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Haridopolos: No Major Medicare Reforms for 25 Years

6:09 PM, Jun 14, 2011 • By MICHAEL WARREN
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Florida’s Mike Haridopolos, the current state senate president running for the Republican nomination for the U.S. Senate, doubled down today on his opposition to Medicare reforms in the 2012 House Republican budget proposal, saying that he would not want to see major reforms to the entitlement program until closer to 2035.

Mike Haridopolos

“Medicare is not a welfare program,” Haridopolos said today in an interview with THE WEEKLY STANDARD. “It is a program that each one of us at this table will have paid 47 years of taxes for, and I’m a little reluctant to make that full jump.” The 41-year-old said he thinks Medicare ought to be reformed for those closer to his own age, people who “have 25 years to prepare.”

"That's roughly what we're looking at," Haridopolis said. “If we’re going to make that transition, let’s give someone the true time to prepare.”

According to the Medicare Trustees’ Report released last month, the “trust fund” for Medicare is projected to run out by 2024. Why does Haridopolis think it's possible to delay the implementation of major reforms until 2035?

“I think it’s fair to say that the economy will grow,” Haridopolos said. “And I think it’s fair to say that you’re going to have to look at some [Department of Defense] cuts. You’re going to have to look at other areas.”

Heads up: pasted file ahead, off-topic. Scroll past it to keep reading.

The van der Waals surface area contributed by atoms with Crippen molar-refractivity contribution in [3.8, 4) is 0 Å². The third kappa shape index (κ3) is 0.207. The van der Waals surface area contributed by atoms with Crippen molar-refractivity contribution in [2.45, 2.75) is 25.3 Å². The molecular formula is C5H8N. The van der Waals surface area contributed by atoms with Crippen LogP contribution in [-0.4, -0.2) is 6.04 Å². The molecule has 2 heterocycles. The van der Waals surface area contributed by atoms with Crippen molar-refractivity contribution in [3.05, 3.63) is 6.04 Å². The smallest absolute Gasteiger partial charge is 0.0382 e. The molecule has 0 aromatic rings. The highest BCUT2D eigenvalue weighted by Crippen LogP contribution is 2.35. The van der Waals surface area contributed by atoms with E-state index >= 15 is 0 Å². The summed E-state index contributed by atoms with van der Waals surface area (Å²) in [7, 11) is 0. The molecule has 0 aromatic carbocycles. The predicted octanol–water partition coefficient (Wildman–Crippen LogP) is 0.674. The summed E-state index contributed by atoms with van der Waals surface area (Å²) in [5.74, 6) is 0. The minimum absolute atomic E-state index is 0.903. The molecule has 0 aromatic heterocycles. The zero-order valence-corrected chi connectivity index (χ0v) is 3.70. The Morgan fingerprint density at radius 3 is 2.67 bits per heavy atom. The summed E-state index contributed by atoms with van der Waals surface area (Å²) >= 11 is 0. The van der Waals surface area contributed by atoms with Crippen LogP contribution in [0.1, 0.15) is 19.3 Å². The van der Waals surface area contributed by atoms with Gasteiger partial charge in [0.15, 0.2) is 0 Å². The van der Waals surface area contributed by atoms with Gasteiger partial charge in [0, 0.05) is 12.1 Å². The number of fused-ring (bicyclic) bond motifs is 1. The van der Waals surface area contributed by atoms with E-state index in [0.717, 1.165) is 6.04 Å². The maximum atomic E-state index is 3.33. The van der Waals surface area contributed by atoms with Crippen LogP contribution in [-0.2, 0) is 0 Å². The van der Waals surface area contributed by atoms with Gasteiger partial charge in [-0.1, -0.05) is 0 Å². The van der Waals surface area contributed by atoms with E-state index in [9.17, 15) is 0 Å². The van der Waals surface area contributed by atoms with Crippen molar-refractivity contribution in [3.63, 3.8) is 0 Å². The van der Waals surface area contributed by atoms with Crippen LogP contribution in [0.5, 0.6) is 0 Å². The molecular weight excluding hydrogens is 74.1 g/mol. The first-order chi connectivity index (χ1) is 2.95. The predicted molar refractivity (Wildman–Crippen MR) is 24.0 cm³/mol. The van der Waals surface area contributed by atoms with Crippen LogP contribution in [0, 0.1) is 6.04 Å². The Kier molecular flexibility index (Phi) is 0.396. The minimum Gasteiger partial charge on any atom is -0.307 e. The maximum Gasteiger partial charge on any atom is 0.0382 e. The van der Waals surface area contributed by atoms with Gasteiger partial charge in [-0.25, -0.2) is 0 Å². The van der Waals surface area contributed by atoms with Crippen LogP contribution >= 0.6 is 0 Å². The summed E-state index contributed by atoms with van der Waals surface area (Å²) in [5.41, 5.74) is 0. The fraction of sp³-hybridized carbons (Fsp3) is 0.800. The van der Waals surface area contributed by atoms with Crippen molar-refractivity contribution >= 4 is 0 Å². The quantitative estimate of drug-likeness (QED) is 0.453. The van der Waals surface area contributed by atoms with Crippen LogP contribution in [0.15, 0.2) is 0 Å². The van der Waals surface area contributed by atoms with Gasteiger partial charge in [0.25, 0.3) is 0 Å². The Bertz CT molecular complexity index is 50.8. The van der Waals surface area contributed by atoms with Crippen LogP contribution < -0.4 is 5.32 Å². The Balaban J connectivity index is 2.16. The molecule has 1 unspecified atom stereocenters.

On May 31, a conservative radio talk show host in Florida asked Haridopolos if he supported the Ryan plan, but the Senate candidate refused to answer “yes” or “no” on the issue. After several attempts to get such an answer, the radio host ended the phone call. Haridopolos later clarified his position in an op-ed in the Orlando Sentinel, where he said he supports the measures of the House budget except for the Medicare reform provisions.

“I’m not a bumper sticker guy who just says ‘I’m just going to automatically take this,’” Haridopolos explained today. “I thought long and hard about it. It’s the reason I was apprehensive about answering the question until I had all the facts.”

“When asked if I could support the Ryan plan in its current plan, I’d have to say no,” Haridopolos continued. “I think that if a person’s paid in for 47 years, you just can’t say, ‘Sorry about that.’”

Haridopolos is running in the Republican primary against declared candidates George LeMieux, the former U.S. senator, and Adam Hasner, the current Florida house majority leader. The GOP candidate will face incumbent Democrat Bill Nelson in 2012.

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